For three years, neighbors in a quaint, middle-class community scarcely saw the lanky 16-year-old boy who lived with his adoptive mother and her boyfriend.

Now, they know why: According to authorities, the teen was brutally abused and held captive in his own home. Most recently, he'd been confined to a bathroom, locked from the outside and sealed with a piece of plywood over the window.

By the time he escaped last week, the Florida boy had a broken forearm and scars, scabs and oozing wounds that investigators say mark years of abuse.

Hernando County Sheriff Richard Nugent called it "barbaric."

"This is almost like what John McCain went through in Vietnam when he was a prisoner of war," Nugent said.

Tai-Ling Gigliotti and her boyfriend, Anton Angelo, were arrested and charged with aggravated child abuse and false imprisonment last week. Gigliotti, 50, was released on a $15,000 bond. Her attorney did not reply to messages seeking comment, and no one answered when a reporter visited her home. Angelo, 45, was released on a $50,000 bond. Available public records don't show if he has an attorney. He refused comment when approached by reporters after his arrest Thursday.

Authorities are still piecing together the boy's history, but they believe Gigliotti is the boy's aunt, and that she brought him from Taiwan to the United States when he was a young child.

The teen, whose name was not released because he is an alleged victim of child abuse, told investigators his stepfather was Anthony Gigliotti, who was the Philadelphia Orchestra's principal clarinetist. The stepfather died at age 79 in 2001, before the abuse apparently began.

The teen appears to have lived a mostly normal life early on. Tai-Ling Gigliotti had met her late husband when she took clarinet lessons from him, said Charles Salinger, another former student who's now a clarinetist with the Pennsylvania Ballet orchestra.

The pair married about 1990, and Anthony Gigliotti treated the boy like his own son. The two would go fishing and crabbing together, and the stepfather taught the youngster about music, said Lynne Gigliotti, the man's daughter from a previous marriage.

"My father was crazy about him," Lynne Gigliotti said.

Anthony Gigliotti's family said Tai-Ling could be controlling and rude. When Anthony Gigliotti fell ill, she didn't let his family speak with him on the phone, and didn't let them visit until he'd taken a turn for the worse. The musician told his daughter he'd stopped Tai-Ling from smacking her son a few times.

"He acted very reserved when he was around her," Lynne Gigliotti said of the boy. "And when you would get him away from her, he acted like a little boy."

About the time Anthony Gigliotti died, his wife and Angelo began living together. Neighbors said the family moved into their Spring Hill house, about an hour north of Tampa, approximately four years ago.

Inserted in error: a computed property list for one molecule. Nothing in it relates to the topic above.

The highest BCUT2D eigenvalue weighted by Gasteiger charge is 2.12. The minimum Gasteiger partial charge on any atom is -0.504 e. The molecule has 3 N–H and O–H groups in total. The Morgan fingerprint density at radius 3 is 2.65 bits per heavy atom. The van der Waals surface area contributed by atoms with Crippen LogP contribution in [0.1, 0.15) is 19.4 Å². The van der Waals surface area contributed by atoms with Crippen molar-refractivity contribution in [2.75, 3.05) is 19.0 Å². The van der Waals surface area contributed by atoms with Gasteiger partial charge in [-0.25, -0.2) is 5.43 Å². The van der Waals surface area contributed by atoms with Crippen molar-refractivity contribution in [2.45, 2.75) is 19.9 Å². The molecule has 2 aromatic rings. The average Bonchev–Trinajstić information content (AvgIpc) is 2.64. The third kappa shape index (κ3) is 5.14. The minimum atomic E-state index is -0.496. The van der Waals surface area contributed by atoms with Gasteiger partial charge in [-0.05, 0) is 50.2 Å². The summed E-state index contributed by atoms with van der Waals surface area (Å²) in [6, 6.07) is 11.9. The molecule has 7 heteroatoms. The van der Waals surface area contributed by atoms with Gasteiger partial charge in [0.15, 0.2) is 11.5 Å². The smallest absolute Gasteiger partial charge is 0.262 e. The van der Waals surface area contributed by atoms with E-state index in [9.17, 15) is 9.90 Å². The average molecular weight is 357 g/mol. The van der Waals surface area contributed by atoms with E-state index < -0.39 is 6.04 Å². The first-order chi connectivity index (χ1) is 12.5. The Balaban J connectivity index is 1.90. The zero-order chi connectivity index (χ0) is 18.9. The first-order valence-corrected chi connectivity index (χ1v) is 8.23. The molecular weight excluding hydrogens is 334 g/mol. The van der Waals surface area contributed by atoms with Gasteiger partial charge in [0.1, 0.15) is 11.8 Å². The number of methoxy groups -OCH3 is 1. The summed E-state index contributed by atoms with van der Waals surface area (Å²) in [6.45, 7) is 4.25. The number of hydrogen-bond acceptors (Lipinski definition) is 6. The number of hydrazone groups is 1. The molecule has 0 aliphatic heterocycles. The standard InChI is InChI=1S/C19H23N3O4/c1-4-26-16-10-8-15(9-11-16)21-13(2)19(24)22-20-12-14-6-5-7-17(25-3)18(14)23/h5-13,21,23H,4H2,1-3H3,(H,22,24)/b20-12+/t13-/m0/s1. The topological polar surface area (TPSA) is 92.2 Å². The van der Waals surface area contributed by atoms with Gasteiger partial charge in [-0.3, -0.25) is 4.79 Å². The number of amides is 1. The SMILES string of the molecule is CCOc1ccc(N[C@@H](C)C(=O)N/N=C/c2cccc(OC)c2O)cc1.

From the outside, the family seemed tranquil. Gigliotti and Angelo ran separate music businesses. She chatted with neighbors and often worked on her garden.

Her nephew didn't seem to be around as much in recent years, but, then again, he was getting older. Other children said he'd stopped going to school about a year ago.

"Nice people," James Johnson, 80, said. "As far as I'm concerned, treated me with respect."

According to an arrest affidavit, the abuse began at least three years ago, when the boy was forced to sleep in a hallway as punishment. Then in November 2007 daily confinement in a bathroom began.

Nugent said the boy seemed to believe the abuse was his fault for minor problems like a messy room. He was also told he'd be deported if he escaped, Nugent said.

Over the three years, the teen sometimes managed to leave the house briefly when the adults were away, Nugent said. He'd get food or listen to classical music in one of their cars.

Last week, the abuse reached a new height, police said. According to an arrest affidavit, Gigliotti and Angelo discovered the boy had found a way to pry open a barricaded window and free himself with a piece of his clarinet.

The teen was forced to strip, and Gigliotti beat him with a piece of wood about three feet long, police said.

The authorities' account continues as follows: When the teen couldn't stand the pain, he grabbed the wood and held it. Gigliotti beckoned her boyfriend, who came in and took the wood away. She then beat him with the metal and plastic ends of a water hose.

After that, his hands were bound with packing tape. He was left nude and with cuts all around his body. The bathroom's electricity was cut, leaving him in darkness.

"The pain had to be horrific," Nugent said. "I think at that point he just became absolutely fearful for his life."

When the couple left the next day, the boy, who weighs 111 pounds, managed to break the door frame and pull the door open, Nugent said.

He put on some of Angelo's clothes and ran to a neighbor for help.

Authorities took him to a hospital, where the full extent of his injuries were uncovered: His arm had been broken for at least three days and he had bumps, scratches, and oozing wounds. Repeated beatings had left scabs and scars.

The state has placed the boy with a foster family.

"This is just, for the length of time this kid went through this, is barbaric," Nugent said.